I’ll start today’s post with a little insight into my brewing life; for the past four years I have been the president of a brewclub called the Second Best Brewers. We’re small, with only about 30 members, but enthusiasm is high, and I couldn’t be happier with the group. We get together and talk shop, sample each other’s homebrew, build equipment together, tour breweries together, the whole nine yards. But if I had to pick one thing we do really well, it’s throw a party.
Every February we rent a hall and invite 200 of our closest friends for our annual Febtoberfest party. Febtoberfest is a celebration of how our shared hobby somehow turned into a shared compulsion. This year we had about 25 different batches of homebrew, plus some kegs of cider and soda, with some smatterings of wine thrown in for good measure. There’s always food, and we even made some barley bread this year with spent grain from an APA we made (I’ll publish our recipe soon in another post). We invite some local pros and pick their brains, share our love of beer with our loved ones, and enjoy the evening. In short, Febtoberfest is why I started a club in the first place.
There’s something truly inspiring about spending time with brewers. Even among the pros, nobody is really a competitor, just someone who shares a mutual passion. While cherished recipes might not be shared, favorite techniques, styles, and best practices flow freely from the mouth of any brewer. Sometimes I feel like I’ve learned more at this one party than during the entire rest of the year.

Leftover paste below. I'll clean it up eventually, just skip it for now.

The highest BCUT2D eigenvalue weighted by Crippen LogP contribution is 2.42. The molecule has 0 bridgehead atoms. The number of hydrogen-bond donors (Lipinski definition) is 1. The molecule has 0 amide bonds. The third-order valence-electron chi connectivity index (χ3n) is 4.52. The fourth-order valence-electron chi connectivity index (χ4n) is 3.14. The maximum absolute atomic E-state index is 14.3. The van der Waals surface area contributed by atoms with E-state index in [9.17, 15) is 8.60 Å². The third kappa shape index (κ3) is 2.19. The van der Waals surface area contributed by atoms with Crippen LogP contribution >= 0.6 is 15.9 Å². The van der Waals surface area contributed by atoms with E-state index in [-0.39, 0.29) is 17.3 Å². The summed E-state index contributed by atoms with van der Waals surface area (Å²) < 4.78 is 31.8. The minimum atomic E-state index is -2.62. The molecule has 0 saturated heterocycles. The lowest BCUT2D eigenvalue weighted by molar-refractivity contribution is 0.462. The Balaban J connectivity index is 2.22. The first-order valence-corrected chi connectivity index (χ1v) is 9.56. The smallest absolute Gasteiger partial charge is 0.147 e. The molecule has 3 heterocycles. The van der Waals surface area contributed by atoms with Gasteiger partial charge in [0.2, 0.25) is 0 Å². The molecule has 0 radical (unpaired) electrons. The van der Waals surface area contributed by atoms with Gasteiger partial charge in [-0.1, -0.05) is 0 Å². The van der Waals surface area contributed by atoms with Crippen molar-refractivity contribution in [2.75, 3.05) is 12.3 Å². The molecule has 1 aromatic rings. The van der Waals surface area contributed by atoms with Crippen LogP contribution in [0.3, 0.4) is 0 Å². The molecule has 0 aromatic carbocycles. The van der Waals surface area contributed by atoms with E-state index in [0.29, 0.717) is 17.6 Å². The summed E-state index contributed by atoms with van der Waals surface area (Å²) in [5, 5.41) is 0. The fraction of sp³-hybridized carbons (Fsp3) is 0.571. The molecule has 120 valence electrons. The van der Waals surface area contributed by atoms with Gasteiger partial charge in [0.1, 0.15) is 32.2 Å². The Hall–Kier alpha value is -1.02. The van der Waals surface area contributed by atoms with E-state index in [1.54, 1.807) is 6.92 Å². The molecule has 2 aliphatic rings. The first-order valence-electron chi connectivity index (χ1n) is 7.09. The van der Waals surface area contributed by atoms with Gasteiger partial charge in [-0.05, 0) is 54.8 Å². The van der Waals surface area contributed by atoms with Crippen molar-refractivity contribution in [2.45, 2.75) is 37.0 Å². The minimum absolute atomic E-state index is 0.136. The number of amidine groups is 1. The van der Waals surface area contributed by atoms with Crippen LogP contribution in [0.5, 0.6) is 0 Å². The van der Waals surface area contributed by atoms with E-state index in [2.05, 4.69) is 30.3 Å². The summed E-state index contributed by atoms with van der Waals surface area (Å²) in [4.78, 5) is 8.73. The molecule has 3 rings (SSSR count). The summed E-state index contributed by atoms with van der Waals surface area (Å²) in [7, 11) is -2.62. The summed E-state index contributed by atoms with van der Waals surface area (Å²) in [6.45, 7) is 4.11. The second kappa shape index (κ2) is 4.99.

But it’s not just the brewers who offer up useful information. Sure, it’s nice to hear an expert‘s opinion on your brew using an expert’s lexicon. But it’s just as valuable to hear what your friend’s coworker who only drinks Miller thinks too. We’ve offered up some amazing beers at this event, but there have been one or two stinkers in years past and our guests didn’t hesitate to tell us. Even if it hurts the pride a little, this is great feedback.
This is why it’s so important to have a brewing community of your own, whether through a formal club setting or just a having couple of buddies you brew with once a month. You’ll learn twice as much brewing with a friend as you do on your own. It’s easy to be hypercritical tasting your own beer, so it’s really beneficial to get an outside opinion (conversely I’ve known brewers who think everything they make is gold, and it’s sometimes good for them to hear some dissenting, yet constructive feedback). It is also incredibly helpful to have another perspective on any problems you may have, or just to have another person to kill time with while you wait for your brewpot to boil.
If you’re an experienced hand at homebrewing, I bet you already know what I’m talking about, but if you don’t or if you’re new to the hobby, I submit this as the most important brewing advice you’ll find on this or any other site. Brew with other people. Talk with other brewers. Share your techniques and preferences. Share what you’re having trouble with and brag about what you’re great at. Drink each other’s beer. Not only will you have immeasurably more fun brewing, you’ll learn more than you thought you could while drinking some great beer. And that’s what it’s all about.
For information about brewing clubs in your area, the American Homebrewers Association has a fantastic club directory on their website. ')}